If you’re like me, ESPN’s probably near the top of your list of most visited sites, if not at the top. But what you might not have noticed on the Worldwide Leader’s website yesterday was an article about a report commissioned by the National College Players Association on the financial value of major college athletes.
The report was co-written by none other than Dr. Ellen Staurowsky, who currently teaches at Drexel University in Philadelphia but who until recently taught right here at Ithaca College in the Sports Management and Media Department.
What stood out about this report enough for it to find its way onto ESPN.com however, is the assertion by Staurowsky and her co-author, former UCLA linebacker Ramogi Huma, that the average fair-market value of big-time college football and men’s basketball players is over $100,000. Actually, the report even says that the financial value of the average Division I-A/FBS football player is $121,000 per year and the average men’s Division I player is worth $265,000 per year.
Full disclosure: I’m actually in favor of paying college athletes or at least raising the stipends and scholarships they get to match the actual cost of living for a college student in 2011, as opposed to the average current levels, which would have worked just great in say, 1951 but might not work so well 60 years later.
But one of the big questions about paying college athletes is what happens for college athletes who DON’T happen to be FBS football players or men’s Division I basketball players. What about the Division I athletes in non-moneymaking sports like fencing, wrestling, field hockey, swimming, etc.? What about the smaller Division I schools or the schools with FCS programs where they’re still technically Division I but nowhere near as profitable or poplar as FBS programs? And what about the schools outside Division I, especially schools in the non-scholarship Division III like our own Ithaca College?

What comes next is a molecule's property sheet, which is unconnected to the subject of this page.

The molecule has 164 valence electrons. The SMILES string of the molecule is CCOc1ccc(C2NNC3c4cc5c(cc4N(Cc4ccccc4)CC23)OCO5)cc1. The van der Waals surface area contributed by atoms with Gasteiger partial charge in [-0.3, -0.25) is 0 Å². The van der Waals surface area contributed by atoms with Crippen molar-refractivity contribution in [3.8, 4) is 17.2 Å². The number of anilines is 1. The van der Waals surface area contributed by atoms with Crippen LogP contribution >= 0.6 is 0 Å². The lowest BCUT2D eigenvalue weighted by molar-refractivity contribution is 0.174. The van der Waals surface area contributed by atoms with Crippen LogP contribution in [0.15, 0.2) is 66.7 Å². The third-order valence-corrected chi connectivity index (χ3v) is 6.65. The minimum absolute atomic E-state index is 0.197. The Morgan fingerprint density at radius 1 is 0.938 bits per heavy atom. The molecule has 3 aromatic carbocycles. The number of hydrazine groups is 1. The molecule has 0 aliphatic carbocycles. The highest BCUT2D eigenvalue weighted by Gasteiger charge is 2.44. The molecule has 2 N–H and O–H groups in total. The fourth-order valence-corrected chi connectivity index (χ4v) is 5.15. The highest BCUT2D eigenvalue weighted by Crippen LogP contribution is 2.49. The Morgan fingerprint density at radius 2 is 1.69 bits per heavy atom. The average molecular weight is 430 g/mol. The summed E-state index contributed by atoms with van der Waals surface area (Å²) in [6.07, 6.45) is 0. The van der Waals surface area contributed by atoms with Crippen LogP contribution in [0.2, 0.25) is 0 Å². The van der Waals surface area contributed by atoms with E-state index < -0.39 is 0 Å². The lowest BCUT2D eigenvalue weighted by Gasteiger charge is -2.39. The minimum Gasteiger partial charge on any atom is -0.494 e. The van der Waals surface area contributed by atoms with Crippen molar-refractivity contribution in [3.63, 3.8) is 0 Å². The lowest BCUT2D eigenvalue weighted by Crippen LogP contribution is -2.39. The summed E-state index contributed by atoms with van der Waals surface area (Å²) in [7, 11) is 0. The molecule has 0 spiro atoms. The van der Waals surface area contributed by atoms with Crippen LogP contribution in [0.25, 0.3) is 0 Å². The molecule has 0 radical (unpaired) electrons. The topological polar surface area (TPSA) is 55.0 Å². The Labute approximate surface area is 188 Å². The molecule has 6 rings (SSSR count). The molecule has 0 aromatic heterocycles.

How do you estimate the financial worth of college players outside the media circus of Division I football and basketball? Do you force schools to pay money they don’t necessarily have in an effort to enforce equality? Or do you tell what’s really the majority of college athletes that because their sport and/or school doesn’t make enough money or have a nice enough TV deal or any TV deal for that matter that they can’t get paid like the stars at say, Syracuse?
This is not to say that college athletes shouldn’t be paid. I still think some of them should be. But this entire issue comes with tons of tough questions that don’t necessarily have clear answers right now. All the more reason we should be starting this discussion now.